Many terns breeding in temperate zones are long-distance migrants, and the Arctic Tern probably sees more daylight than any other creature, since it migrates from its northern breeding grounds to Antarctic waters[ One Arctic Tern, ringed as a chick (not yet able to fly) on the Farne Islands off the Northumberland coast in eastern Great Britain in summer 1982, reached Melbourne, Australia in October 1982, a sea journey of over 22,000 km in just three months from fledging—an average of over 240 km per day, and one of the longest journeys ever recorded for a bird.
They are in general medium to large birds, typically with grey or white plumage, often with black markings on the head. They have longish bills and webbed feet. They are lighter bodied and more streamlined than gulls, and look elegant in flight with long tails and long narrow wings. Terns in the genus Sterna have deeply forked tails, those in Chlidonias and Larosterna shallowly forked tails, while the noddies (genera Anous, Procelsterna, Gygis) have unusual 'notched wedge' shaped tails, the longest tail feathers being the middle-outer, not the central nor the outermost. Terns ranges in size from the Least Tern, at 42 g and 23 cm to the Caspian Tern, at 630 g and 53 cm . They make harsh, single-note calls.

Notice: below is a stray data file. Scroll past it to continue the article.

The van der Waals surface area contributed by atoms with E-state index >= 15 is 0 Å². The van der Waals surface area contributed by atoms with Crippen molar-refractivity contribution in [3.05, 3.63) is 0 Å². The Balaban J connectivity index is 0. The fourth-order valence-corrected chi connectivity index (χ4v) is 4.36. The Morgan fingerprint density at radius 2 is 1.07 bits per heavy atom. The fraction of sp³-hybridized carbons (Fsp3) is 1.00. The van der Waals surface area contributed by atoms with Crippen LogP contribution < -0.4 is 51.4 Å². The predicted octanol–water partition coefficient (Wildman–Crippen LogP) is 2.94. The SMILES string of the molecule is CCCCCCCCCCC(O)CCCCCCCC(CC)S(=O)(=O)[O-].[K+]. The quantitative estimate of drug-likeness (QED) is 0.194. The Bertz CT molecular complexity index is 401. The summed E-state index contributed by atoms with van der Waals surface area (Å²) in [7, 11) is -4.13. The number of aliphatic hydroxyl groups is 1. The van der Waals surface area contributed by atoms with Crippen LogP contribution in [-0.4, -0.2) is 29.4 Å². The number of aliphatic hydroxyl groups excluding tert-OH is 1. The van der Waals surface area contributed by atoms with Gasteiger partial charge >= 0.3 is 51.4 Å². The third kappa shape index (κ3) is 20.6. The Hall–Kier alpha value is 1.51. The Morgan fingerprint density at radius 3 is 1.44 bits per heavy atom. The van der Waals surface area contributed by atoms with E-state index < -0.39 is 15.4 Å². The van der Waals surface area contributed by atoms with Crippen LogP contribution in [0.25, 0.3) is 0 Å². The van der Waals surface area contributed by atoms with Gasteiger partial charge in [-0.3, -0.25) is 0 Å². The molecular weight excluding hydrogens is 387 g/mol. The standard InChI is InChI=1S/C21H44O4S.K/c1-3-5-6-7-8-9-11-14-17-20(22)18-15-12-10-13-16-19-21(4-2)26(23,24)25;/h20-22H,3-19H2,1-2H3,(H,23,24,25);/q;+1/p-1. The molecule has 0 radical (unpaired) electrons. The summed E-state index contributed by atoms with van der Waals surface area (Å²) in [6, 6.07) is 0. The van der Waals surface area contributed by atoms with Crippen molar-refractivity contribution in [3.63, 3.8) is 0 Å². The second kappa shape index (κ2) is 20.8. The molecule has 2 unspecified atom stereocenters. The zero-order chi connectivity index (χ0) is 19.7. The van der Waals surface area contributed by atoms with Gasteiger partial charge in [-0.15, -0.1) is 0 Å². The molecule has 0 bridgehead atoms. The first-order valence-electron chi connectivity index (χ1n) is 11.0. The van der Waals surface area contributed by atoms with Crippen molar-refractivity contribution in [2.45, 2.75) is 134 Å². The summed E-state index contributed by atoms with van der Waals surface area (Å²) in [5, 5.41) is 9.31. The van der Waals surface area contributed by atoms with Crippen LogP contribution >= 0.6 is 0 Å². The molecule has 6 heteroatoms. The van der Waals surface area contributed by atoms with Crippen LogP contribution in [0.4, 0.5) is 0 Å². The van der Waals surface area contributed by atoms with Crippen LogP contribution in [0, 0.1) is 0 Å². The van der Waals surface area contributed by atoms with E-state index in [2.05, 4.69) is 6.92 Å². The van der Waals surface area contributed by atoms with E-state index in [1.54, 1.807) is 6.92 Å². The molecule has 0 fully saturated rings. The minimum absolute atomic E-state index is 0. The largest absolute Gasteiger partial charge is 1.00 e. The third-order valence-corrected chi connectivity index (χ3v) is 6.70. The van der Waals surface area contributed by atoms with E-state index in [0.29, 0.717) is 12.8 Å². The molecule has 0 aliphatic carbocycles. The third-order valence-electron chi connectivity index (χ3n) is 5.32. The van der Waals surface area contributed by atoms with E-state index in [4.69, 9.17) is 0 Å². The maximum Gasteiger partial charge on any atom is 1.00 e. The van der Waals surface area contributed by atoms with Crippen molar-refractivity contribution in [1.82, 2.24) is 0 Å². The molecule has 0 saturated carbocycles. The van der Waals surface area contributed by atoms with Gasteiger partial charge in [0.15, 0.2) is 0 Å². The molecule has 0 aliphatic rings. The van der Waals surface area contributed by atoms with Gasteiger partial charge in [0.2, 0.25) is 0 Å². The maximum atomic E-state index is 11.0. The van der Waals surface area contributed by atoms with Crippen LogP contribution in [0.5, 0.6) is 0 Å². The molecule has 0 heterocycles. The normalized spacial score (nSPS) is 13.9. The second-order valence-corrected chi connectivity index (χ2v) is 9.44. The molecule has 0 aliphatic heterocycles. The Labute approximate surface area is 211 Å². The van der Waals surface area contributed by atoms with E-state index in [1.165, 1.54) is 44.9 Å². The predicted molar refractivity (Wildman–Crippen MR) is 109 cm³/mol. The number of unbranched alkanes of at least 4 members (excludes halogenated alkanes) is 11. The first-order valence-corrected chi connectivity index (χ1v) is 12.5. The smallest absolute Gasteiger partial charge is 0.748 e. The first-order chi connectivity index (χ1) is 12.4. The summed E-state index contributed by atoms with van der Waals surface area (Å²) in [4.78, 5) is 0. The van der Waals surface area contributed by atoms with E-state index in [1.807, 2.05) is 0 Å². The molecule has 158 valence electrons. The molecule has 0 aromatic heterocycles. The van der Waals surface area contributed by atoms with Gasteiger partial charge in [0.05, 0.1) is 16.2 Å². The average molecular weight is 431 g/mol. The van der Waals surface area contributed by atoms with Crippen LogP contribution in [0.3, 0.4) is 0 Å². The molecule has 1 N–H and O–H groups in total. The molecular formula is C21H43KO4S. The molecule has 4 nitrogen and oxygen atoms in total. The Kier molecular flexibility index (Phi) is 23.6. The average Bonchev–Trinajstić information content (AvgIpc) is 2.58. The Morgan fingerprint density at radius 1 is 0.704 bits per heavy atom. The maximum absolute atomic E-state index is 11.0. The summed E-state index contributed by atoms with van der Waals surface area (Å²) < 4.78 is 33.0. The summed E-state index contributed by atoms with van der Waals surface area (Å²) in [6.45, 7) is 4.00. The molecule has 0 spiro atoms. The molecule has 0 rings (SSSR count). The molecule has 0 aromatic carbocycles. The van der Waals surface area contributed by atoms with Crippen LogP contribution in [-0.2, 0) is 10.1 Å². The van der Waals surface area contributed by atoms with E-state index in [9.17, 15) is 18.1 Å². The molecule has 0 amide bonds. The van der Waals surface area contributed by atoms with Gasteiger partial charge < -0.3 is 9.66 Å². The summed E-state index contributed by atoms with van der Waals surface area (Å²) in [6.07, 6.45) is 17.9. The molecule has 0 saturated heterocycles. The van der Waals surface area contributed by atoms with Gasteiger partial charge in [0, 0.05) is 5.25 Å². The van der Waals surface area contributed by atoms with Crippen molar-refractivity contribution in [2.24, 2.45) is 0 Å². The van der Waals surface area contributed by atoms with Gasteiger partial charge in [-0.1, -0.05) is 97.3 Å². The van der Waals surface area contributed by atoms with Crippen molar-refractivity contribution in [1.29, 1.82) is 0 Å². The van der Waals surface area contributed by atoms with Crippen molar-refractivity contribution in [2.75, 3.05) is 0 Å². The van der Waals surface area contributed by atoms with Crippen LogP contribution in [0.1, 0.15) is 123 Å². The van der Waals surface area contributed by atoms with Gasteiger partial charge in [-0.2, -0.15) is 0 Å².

Most terns (Sterna and the noddies) hunt fish by diving, often hovering first, but the marsh terns (Chlidonias) pick insects of the surface of fresh water. Terns only glide infrequently; a few species, notably Sooty Tern, will soar high above the sea. Apart from bathing, they only rarely swim, despite having webbed feet.
Terns generally nest in large, densely packed colonies (an exception to this is the White Tern). Depending on the species and habitat, the nests may consist of unlined scrapes in the ground, or of flimsy collections of sticks on trees or floating vegetation. Terns are generally long-lived birds, with several species now known to live in excess of 25–30 years.
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